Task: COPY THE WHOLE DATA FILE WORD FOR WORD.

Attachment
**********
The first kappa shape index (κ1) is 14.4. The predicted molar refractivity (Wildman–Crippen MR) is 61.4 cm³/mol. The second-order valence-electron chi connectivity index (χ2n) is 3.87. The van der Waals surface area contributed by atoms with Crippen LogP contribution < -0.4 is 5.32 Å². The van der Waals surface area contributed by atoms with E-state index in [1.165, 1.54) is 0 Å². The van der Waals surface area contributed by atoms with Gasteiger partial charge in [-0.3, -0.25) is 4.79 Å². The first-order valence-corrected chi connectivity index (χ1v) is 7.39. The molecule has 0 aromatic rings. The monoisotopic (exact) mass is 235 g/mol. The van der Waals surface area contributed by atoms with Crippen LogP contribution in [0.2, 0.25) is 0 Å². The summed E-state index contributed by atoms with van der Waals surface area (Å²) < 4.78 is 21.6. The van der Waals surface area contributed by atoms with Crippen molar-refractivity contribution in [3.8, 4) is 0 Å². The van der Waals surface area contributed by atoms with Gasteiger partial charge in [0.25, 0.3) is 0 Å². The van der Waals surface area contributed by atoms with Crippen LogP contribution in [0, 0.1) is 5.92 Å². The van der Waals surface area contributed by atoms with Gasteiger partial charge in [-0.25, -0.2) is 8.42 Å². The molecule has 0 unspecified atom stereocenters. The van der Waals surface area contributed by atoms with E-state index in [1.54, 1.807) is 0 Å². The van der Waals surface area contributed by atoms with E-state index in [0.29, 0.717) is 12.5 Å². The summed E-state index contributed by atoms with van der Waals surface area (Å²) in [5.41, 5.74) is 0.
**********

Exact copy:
The first kappa shape index (κ1) is 14.4. The predicted molar refractivity (Wildman–Crippen MR) is 61.4 cm³/mol. The second-order valence-electron chi connectivity index (χ2n) is 3.87. The van der Waals surface area contributed by atoms with Crippen LogP contribution < -0.4 is 5.32 Å². The van der Waals surface area contributed by atoms with E-state index in [1.165, 1.54) is 0 Å². The van der Waals surface area contributed by atoms with Gasteiger partial charge in [-0.3, -0.25) is 4.79 Å². The first-order valence-corrected chi connectivity index (χ1v) is 7.39. The molecule has 0 aromatic rings. The monoisotopic (exact) mass is 235 g/mol. The van der Waals surface area contributed by atoms with Crippen LogP contribution in [0.2, 0.25) is 0 Å². The summed E-state index contributed by atoms with van der Waals surface area (Å²) < 4.78 is 21.6. The van der Waals surface area contributed by atoms with Crippen molar-refractivity contribution in [3.8, 4) is 0 Å². The van der Waals surface area contributed by atoms with Gasteiger partial charge in [0.25, 0.3) is 0 Å². The van der Waals surface area contributed by atoms with Crippen LogP contribution in [0, 0.1) is 5.92 Å². The van der Waals surface area contributed by atoms with Gasteiger partial charge in [-0.25, -0.2) is 8.42 Å². The molecule has 0 unspecified atom stereocenters. The van der Waals surface area contributed by atoms with E-state index in [1.54, 1.807) is 0 Å². The van der Waals surface area contributed by atoms with E-state index in [0.29, 0.717) is 12.5 Å². The summed E-state index contributed by atoms with van der Waals surface area (Å²) in [5.41, 5.74) is 0.